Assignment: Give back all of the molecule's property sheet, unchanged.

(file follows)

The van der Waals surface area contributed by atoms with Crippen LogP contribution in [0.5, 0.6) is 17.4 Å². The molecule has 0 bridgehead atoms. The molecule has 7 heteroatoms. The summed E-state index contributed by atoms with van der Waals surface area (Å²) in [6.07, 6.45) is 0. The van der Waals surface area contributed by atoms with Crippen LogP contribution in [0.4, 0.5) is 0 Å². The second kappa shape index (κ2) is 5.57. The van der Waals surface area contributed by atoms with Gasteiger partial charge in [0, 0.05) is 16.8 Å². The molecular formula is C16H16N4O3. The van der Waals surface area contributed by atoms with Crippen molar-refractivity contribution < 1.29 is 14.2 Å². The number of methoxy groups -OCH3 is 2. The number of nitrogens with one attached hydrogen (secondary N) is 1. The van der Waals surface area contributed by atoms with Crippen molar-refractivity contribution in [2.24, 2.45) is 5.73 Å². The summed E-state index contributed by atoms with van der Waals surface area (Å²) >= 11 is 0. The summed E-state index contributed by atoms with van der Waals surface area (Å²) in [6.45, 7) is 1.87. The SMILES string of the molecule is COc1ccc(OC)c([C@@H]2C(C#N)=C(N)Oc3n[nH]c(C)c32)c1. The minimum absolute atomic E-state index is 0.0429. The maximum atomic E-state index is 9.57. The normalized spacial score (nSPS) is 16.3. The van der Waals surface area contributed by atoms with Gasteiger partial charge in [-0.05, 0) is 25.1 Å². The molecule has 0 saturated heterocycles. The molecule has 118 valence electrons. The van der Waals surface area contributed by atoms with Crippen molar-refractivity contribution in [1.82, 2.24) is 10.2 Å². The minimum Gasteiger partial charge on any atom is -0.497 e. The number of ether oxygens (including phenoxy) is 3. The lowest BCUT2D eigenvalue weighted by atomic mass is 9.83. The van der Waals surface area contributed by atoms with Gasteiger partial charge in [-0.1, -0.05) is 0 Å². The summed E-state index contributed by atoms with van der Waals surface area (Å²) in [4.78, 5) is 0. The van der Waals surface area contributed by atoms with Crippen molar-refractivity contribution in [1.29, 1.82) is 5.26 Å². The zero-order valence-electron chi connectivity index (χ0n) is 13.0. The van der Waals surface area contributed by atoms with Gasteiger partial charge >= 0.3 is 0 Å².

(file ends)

The van der Waals surface area contributed by atoms with Crippen LogP contribution in [0.5, 0.6) is 17.4 Å². The molecule has 0 bridgehead atoms. The molecule has 7 heteroatoms. The summed E-state index contributed by atoms with van der Waals surface area (Å²) in [6.07, 6.45) is 0. The van der Waals surface area contributed by atoms with Crippen LogP contribution in [0.4, 0.5) is 0 Å². The second kappa shape index (κ2) is 5.57. The van der Waals surface area contributed by atoms with Gasteiger partial charge in [0, 0.05) is 16.8 Å². The molecular formula is C16H16N4O3. The van der Waals surface area contributed by atoms with Crippen molar-refractivity contribution < 1.29 is 14.2 Å². The number of methoxy groups -OCH3 is 2. The number of nitrogens with one attached hydrogen (secondary N) is 1. The van der Waals surface area contributed by atoms with Crippen molar-refractivity contribution in [2.24, 2.45) is 5.73 Å². The summed E-state index contributed by atoms with van der Waals surface area (Å²) >= 11 is 0. The summed E-state index contributed by atoms with van der Waals surface area (Å²) in [6.45, 7) is 1.87. The SMILES string of the molecule is COc1ccc(OC)c([C@@H]2C(C#N)=C(N)Oc3n[nH]c(C)c32)c1. The minimum absolute atomic E-state index is 0.0429. The maximum atomic E-state index is 9.57. The normalized spacial score (nSPS) is 16.3. The van der Waals surface area contributed by atoms with Gasteiger partial charge in [-0.05, 0) is 25.1 Å². The molecule has 0 saturated heterocycles. The molecule has 118 valence electrons. The van der Waals surface area contributed by atoms with Crippen molar-refractivity contribution in [1.82, 2.24) is 10.2 Å². The minimum Gasteiger partial charge on any atom is -0.497 e. The number of ether oxygens (including phenoxy) is 3. The lowest BCUT2D eigenvalue weighted by atomic mass is 9.83. The van der Waals surface area contributed by atoms with Gasteiger partial charge in [-0.1, -0.05) is 0 Å². The summed E-state index contributed by atoms with van der Waals surface area (Å²) in [4.78, 5) is 0. The van der Waals surface area contributed by atoms with Crippen molar-refractivity contribution in [1.29, 1.82) is 5.26 Å². The zero-order valence-electron chi connectivity index (χ0n) is 13.0. The van der Waals surface area contributed by atoms with Gasteiger partial charge >= 0.3 is 0 Å².